The NYPD Keeps Coming Up With Ways to Arrest Poor People

Every day, a contingent of New Yorkers, moving in shadows, manages to board the subway without paying the fare—hopping turnstiles and slipping through propped-open service doors on their way to school, or work, or home. Who will defend the city from these monsters?

The NYPD already is, it turns out. According to a report from the New York Daily News, arrests in which fare evasion is the most serious charge have increased by 69 percent over the last five years—from 14,681 in 2008 to 24,747 in 2013—and will likely be even higher this year. Of all classes of crime, only all narcotics arrests combined have sent more people to jail since 2008.

According to NYPD spokeswoman Cheryl Crispin, cops will arrest someone for fare evasion rather than write a ticket if the suspect has an open warrant or criminal record, or if they aren't carrying ID. And who bears the brunt of this crackdown? According to the News's numbers, black people are most likely to go to jail for a turnstile-hopping arrest, with 36 percent of cases since 2008 leading to incarceration. Donna Lieberman of the NYCLU explains why, in a city whose police department is so unfriendly to people of color, that might be the case:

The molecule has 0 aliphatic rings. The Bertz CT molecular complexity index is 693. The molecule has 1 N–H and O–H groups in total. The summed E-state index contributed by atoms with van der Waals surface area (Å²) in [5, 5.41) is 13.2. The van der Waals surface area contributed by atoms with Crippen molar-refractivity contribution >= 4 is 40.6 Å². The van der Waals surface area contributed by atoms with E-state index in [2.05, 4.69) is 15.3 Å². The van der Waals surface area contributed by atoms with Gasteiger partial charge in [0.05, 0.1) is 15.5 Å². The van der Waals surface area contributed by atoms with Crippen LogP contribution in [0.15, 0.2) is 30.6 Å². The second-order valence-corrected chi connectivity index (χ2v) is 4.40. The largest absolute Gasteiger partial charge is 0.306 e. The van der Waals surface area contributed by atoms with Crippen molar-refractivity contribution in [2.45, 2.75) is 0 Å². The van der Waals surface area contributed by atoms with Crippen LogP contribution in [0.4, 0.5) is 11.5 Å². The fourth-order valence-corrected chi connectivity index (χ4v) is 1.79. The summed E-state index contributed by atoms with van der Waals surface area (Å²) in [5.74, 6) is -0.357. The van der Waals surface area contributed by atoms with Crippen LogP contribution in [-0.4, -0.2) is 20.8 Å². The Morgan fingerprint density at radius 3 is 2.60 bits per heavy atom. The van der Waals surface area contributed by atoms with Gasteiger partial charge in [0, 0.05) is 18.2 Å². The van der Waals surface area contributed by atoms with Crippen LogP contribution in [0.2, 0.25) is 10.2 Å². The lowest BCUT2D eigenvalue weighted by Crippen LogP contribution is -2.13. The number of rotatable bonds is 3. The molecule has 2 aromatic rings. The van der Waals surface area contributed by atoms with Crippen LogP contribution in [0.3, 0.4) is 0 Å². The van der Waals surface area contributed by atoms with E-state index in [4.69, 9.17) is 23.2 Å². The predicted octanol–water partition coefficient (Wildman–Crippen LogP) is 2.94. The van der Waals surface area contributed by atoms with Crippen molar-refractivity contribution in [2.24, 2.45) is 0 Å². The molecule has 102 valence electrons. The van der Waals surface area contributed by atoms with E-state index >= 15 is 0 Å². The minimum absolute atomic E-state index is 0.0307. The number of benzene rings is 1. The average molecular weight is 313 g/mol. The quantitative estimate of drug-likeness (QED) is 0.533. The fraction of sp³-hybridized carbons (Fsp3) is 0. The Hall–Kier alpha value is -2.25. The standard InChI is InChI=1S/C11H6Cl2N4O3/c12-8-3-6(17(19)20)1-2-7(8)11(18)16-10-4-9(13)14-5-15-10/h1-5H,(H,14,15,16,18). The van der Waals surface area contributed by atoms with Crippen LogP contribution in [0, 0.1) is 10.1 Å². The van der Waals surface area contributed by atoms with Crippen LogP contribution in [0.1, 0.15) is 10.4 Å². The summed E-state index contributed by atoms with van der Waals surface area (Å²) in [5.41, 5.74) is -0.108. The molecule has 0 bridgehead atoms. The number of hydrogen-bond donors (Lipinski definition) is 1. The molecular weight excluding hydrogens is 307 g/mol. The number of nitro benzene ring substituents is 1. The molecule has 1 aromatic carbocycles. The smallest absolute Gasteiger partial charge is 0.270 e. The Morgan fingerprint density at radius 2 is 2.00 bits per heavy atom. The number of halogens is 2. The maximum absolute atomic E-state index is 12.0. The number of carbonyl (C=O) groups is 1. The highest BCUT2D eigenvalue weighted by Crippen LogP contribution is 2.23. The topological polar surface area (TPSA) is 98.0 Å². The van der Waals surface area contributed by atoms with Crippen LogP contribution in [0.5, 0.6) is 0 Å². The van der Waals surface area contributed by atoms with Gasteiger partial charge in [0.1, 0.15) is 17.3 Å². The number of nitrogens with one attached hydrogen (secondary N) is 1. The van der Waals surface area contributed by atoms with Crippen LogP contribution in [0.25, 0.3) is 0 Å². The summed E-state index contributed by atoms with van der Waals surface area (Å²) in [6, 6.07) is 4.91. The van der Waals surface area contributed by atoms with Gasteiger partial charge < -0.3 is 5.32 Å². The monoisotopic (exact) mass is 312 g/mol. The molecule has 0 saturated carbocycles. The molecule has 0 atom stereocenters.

Every time you get arrested, you build up a record. And so if police train their sights disproportionately on black people, then black people are also going to be more likely to have a record for these minor offenses. And when you walk into court with a record, you're less likely to be given the benefit of the doubt or a second chance.

Justine Olderman of Bronx Defenders, which the News writes has represented "thousands of people in fare evasion cases," said that when you're arresting people for theft of a vital service that costs $2.50, poverty might also be a factor:

Our clients charged with theft of services are all predominately young, all predominately people of color, from under-resourced communities. The reason (for turnstile jumping) is always the same, poverty. Our clients are simply people who are trying to get home, to school, to work, to see their loved ones but don't have the ability to pay.

The NYPD will tell you that "broken windows"-style targeting of petty crimes like fare evasion, pot possession, squeegee man-ing, and subway dancing helps keep more serious criminals off the street. Even if that's true (and the jury's still decidedly out), it also places real roadblocks in front of people who are already at risk. Say you're a young man from Brownsville, and you're running late for work, but your MetroCard won't swipe, so you hop the turnstile. Because you left your ID at home, the officer waiting on the platform places your under arrest, which loses you your job, and now that you have a criminal record, no one else will hire you. What do you do then?

[Image via AP]